With Klevio, private owners can provide guests or family a temporary key when running late. For property managers in both long- and short-term letting setups, Klevio provides the freedom to grant access to contractors or guests. Klevio removes one of the biggest costs of property management, the time and money involved in key handovers.
Klevio is perfectly placed to work alongside landlords and managers to streamline operations across the board, removing travel with keys to properties for guests, cleaners, plumbers and any other contractor or service provider, especially for emergencies.
Who do you consider to be your primary competitors?
Any smart lock, lock or other access providers. We’re just simplifying that final inch to get someone through the door to their final destination, without a lockbox, pin code, or need to physically be there to let someone in.
What is the business model?
Access-as-a-Service – we believe that access enables the last inch of the last mile for anyone who needs or wants to enter a property, whether they’re in a coworking space, delivering a service, or a family member visiting. This could be done with a physical key, just like it has for thousands of years – but you still need to get the key. With Klevio, you don’t need to – just share one via an app on the device we all carry with us the most, our phones.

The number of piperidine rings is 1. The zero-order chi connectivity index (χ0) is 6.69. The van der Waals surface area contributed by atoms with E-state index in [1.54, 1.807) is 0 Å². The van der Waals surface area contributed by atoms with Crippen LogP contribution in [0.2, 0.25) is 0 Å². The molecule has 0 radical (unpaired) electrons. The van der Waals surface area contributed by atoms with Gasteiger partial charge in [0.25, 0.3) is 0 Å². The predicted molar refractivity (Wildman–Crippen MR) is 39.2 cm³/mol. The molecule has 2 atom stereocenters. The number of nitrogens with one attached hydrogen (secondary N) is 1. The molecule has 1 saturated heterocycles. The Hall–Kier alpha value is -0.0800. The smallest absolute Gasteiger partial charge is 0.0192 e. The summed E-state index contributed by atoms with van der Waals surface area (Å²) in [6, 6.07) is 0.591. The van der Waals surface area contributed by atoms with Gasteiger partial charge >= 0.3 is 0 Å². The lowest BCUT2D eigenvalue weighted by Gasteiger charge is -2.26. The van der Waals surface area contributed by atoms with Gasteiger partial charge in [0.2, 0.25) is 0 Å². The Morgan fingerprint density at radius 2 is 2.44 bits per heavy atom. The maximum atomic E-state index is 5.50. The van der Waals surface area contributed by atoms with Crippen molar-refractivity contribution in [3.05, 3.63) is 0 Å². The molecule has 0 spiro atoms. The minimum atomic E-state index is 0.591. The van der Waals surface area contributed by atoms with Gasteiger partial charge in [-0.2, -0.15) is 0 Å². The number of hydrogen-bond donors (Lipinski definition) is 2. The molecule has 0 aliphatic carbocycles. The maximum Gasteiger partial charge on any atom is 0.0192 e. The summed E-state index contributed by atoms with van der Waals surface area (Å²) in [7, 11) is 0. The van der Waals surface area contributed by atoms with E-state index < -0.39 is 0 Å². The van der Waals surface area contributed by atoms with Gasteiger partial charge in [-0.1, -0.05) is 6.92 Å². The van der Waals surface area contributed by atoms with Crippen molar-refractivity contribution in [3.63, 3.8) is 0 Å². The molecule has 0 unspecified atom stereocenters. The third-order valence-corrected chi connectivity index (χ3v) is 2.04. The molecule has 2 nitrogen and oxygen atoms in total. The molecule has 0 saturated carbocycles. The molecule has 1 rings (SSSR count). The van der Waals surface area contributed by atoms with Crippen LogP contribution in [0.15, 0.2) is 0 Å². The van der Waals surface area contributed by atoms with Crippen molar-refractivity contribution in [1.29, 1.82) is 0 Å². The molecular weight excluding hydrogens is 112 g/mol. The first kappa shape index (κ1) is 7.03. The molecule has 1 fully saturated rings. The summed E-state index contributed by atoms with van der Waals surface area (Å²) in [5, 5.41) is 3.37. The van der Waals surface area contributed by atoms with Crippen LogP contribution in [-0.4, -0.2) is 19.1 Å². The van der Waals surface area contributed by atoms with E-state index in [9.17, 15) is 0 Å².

Tell us a little about your background and what inspired the business?
I’m a trained engineer with an MBA from California State University and a published author with a book on database programming. Before launching Klevio, I ran four tech startups – including Zemanta and CubeSensors.
In 2016, I cofounded Klevio alongside Demetrios Zoppos (cofounder of onefinestay), Marko Mrdjenovič (former CTO at CubeSensors), and Mark Curling.
The keyless entry concept was initially prototyped at onefinestay, which was responsible for managing access to thousands of homes. When onefinestay became a large operation, looking after so many keys became a big problem; it was this original pain point that led to the idea of remotely managed, keyless entry.
In fact, onefinestay cofounder Greg Marsh was an early backer of Klevio, alongside many other investors like Robin Klein (LocalGlobe Partner & angel investor).
Tell us what building your company in London has been like?